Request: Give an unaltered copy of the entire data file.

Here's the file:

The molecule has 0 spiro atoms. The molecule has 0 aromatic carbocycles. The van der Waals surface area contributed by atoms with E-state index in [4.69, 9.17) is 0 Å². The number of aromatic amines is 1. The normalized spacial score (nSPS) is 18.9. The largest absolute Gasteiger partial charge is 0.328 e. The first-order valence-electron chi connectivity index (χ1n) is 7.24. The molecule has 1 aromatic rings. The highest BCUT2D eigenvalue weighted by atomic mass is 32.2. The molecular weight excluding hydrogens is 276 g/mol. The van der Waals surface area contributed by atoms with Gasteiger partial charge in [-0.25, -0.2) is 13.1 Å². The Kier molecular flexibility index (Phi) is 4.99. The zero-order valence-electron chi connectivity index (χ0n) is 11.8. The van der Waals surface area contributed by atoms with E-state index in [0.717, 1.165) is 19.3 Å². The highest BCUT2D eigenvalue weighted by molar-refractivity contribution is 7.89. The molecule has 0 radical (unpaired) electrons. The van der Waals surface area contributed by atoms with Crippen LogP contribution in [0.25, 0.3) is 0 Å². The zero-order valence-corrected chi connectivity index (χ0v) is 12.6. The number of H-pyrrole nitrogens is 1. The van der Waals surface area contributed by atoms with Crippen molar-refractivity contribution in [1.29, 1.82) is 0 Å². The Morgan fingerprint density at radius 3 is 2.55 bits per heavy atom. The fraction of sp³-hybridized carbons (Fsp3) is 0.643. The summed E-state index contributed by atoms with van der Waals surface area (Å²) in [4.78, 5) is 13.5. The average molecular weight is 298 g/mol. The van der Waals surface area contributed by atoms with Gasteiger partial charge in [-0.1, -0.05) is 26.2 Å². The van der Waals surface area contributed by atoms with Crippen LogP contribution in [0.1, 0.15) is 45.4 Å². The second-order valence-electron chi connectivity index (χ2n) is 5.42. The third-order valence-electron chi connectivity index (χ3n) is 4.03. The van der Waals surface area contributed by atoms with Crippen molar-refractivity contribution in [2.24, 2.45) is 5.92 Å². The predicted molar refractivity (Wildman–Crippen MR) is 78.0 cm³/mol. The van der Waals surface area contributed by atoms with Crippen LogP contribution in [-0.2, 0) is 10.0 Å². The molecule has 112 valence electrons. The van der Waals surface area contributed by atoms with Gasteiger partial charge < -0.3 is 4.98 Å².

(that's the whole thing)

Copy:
The molecule has 0 spiro atoms. The molecule has 0 aromatic carbocycles. The van der Waals surface area contributed by atoms with E-state index in [4.69, 9.17) is 0 Å². The number of aromatic amines is 1. The normalized spacial score (nSPS) is 18.9. The largest absolute Gasteiger partial charge is 0.328 e. The first-order valence-electron chi connectivity index (χ1n) is 7.24. The molecule has 1 aromatic rings. The highest BCUT2D eigenvalue weighted by atomic mass is 32.2. The molecular weight excluding hydrogens is 276 g/mol. The van der Waals surface area contributed by atoms with Gasteiger partial charge in [-0.25, -0.2) is 13.1 Å². The Kier molecular flexibility index (Phi) is 4.99. The zero-order valence-electron chi connectivity index (χ0n) is 11.8. The van der Waals surface area contributed by atoms with E-state index in [0.717, 1.165) is 19.3 Å². The highest BCUT2D eigenvalue weighted by molar-refractivity contribution is 7.89. The molecule has 0 radical (unpaired) electrons. The van der Waals surface area contributed by atoms with Crippen LogP contribution in [0.25, 0.3) is 0 Å². The zero-order valence-corrected chi connectivity index (χ0v) is 12.6. The number of H-pyrrole nitrogens is 1. The van der Waals surface area contributed by atoms with Crippen molar-refractivity contribution in [1.29, 1.82) is 0 Å². The Morgan fingerprint density at radius 3 is 2.55 bits per heavy atom. The fraction of sp³-hybridized carbons (Fsp3) is 0.643. The summed E-state index contributed by atoms with van der Waals surface area (Å²) in [4.78, 5) is 13.5. The average molecular weight is 298 g/mol. The van der Waals surface area contributed by atoms with Gasteiger partial charge in [-0.1, -0.05) is 26.2 Å². The van der Waals surface area contributed by atoms with Crippen LogP contribution in [0.1, 0.15) is 45.4 Å². The second-order valence-electron chi connectivity index (χ2n) is 5.42. The third-order valence-electron chi connectivity index (χ3n) is 4.03. The van der Waals surface area contributed by atoms with Crippen molar-refractivity contribution in [2.24, 2.45) is 5.92 Å². The predicted molar refractivity (Wildman–Crippen MR) is 78.0 cm³/mol. The van der Waals surface area contributed by atoms with Crippen LogP contribution in [-0.2, 0) is 10.0 Å². The molecule has 112 valence electrons. The van der Waals surface area contributed by atoms with Gasteiger partial charge < -0.3 is 4.98 Å².